Over the next few weeks, I felt more changes happening in my body. I felt what I would describe as shifting sensations in my abdomen – though I never experienced any pain or sickness during my time with Alex. I talked to her and sang to her, knowing that the vibrations of my voice were resonating in both my body and hers. My doctor even told me that I was glowing on the outside, which I certainly felt on the inside.

It was the morning of September 14, 2011 that I awoke to dark blood in my underwear. I immediately called my doctor and she had me come into her office. When I got there, she sat me down and explained to me that I was likely having a miscarriage. She wanted me to have an ultrasound to see exactly what was going on.

An ultrasound was scheduled at the local hospital. I was told to drink plenty of fluids because they would be able to get a better picture if I had a full bladder. I did as I was instructed and at two o’clock that afternoon, my partner drove me to the hospital. I dressed in a gown and took a seat in the ultrasound chair. The technician came in and she began her work.

The reality of what was happening had not yet begun to sink in. I was still anticipating to see an image of a healthy 9 1⁄2-week-old baby. As the technician hunted for the image, I asked her what she was looking for. “A heartbeat,” was her reply. But she didn’t find it. For what seemed like an eternity, she said nothing. Then she went to get the doctor. He explained to me what my doctor had tried to convey at the clinic – that I was having a miscarriage.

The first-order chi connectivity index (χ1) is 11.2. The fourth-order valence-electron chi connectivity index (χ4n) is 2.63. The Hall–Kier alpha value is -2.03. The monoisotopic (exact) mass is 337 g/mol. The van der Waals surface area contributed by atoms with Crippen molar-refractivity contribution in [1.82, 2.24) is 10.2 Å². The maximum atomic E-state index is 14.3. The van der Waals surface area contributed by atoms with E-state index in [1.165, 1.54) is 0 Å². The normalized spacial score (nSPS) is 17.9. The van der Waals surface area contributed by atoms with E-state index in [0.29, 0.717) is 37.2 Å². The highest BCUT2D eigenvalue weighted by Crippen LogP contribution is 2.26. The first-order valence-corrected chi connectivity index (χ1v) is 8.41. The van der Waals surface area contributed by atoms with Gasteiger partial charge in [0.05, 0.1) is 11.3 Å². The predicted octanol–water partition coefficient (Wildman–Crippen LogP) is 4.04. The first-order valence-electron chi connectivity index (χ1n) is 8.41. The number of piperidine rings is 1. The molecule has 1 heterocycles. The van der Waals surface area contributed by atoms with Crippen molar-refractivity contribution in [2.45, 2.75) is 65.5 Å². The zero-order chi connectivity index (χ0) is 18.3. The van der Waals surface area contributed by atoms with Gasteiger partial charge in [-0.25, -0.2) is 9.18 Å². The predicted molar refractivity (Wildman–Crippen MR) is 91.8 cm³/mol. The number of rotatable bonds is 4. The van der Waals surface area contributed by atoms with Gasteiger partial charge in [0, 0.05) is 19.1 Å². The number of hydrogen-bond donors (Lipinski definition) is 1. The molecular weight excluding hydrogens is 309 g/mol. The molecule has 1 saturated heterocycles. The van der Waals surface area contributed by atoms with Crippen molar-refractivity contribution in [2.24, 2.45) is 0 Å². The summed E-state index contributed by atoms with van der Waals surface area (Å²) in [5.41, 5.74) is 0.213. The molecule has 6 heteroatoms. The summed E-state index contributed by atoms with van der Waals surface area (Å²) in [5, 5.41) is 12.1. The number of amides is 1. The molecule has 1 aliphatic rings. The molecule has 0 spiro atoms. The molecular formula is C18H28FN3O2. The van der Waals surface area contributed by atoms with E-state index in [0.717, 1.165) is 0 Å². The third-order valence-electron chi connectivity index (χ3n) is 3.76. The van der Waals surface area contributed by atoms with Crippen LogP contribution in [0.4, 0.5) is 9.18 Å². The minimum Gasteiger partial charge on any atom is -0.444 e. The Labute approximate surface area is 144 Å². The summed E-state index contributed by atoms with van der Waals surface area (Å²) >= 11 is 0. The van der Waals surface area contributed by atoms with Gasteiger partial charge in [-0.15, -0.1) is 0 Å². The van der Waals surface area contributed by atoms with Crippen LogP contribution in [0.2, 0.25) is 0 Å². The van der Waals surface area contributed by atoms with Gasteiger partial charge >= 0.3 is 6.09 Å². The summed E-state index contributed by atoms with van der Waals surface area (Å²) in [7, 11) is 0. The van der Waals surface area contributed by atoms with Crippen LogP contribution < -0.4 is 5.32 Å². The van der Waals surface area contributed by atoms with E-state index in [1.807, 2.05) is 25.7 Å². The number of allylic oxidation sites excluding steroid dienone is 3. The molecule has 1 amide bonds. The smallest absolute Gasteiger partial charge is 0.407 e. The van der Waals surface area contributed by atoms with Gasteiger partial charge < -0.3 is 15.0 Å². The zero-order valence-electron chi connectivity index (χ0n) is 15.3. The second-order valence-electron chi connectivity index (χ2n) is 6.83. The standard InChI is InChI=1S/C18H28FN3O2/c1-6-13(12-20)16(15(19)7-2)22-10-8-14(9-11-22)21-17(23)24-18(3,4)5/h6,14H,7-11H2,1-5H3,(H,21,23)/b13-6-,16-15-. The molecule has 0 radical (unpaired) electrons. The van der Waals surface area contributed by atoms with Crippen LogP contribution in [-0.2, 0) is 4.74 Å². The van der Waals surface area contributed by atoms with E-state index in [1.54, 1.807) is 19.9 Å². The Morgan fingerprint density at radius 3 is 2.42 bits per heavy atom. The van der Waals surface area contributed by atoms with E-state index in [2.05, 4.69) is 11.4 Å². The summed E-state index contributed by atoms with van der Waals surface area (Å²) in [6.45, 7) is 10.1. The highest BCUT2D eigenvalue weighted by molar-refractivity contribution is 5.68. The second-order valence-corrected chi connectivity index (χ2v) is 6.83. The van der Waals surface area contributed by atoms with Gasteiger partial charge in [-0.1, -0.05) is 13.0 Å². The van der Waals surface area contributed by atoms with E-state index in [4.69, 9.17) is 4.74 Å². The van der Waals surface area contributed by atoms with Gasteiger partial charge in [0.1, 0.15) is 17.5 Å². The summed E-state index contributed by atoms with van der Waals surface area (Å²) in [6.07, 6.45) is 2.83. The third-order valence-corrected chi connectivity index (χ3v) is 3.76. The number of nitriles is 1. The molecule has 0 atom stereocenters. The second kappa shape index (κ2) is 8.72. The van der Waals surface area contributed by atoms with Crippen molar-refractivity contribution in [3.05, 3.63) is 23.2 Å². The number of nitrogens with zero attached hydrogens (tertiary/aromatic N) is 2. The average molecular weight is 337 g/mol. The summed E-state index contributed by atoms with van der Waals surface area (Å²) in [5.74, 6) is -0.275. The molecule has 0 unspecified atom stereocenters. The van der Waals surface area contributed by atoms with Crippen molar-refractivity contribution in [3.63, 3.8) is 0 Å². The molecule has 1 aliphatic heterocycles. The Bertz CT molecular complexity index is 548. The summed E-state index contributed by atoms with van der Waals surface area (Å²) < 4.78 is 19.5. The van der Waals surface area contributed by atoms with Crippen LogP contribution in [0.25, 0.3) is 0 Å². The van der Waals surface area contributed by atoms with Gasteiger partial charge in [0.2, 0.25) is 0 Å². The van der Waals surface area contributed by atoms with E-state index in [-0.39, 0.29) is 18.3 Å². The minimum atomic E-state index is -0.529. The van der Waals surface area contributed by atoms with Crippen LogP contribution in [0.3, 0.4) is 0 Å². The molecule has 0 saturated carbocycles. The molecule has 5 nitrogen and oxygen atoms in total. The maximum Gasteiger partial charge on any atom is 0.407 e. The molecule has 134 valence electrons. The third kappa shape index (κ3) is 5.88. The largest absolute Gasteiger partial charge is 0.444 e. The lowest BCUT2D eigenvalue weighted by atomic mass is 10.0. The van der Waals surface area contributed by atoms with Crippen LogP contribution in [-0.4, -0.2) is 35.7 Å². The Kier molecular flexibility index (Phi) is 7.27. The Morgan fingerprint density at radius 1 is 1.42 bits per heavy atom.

There was nothing more they could do for me at the hospital, so I was sent home. The drive home was much more quiet than the drive there. I sat and I waited. It wasn’t long before the contractions began. I went to the bathroom and sequestered myself there for about an hour as pain coursed through my body and I birthed Alex into the world.

The birth sac was about the size and shape of a grape. Seeing it, the hard truth started to sink in – I was no longer pregnant. All of my plans and dreams for her future as a loved member of my family were gone, never to come to fruition. That’s when the grief began etching its way in.

I called my doctor and was told that a miscarriage so early in a pregnancy typically indicates a genetic abnormality – that there was nothing I did (or didn’t do) that would have caused it. I heard those words, but it took me a long time to accept them.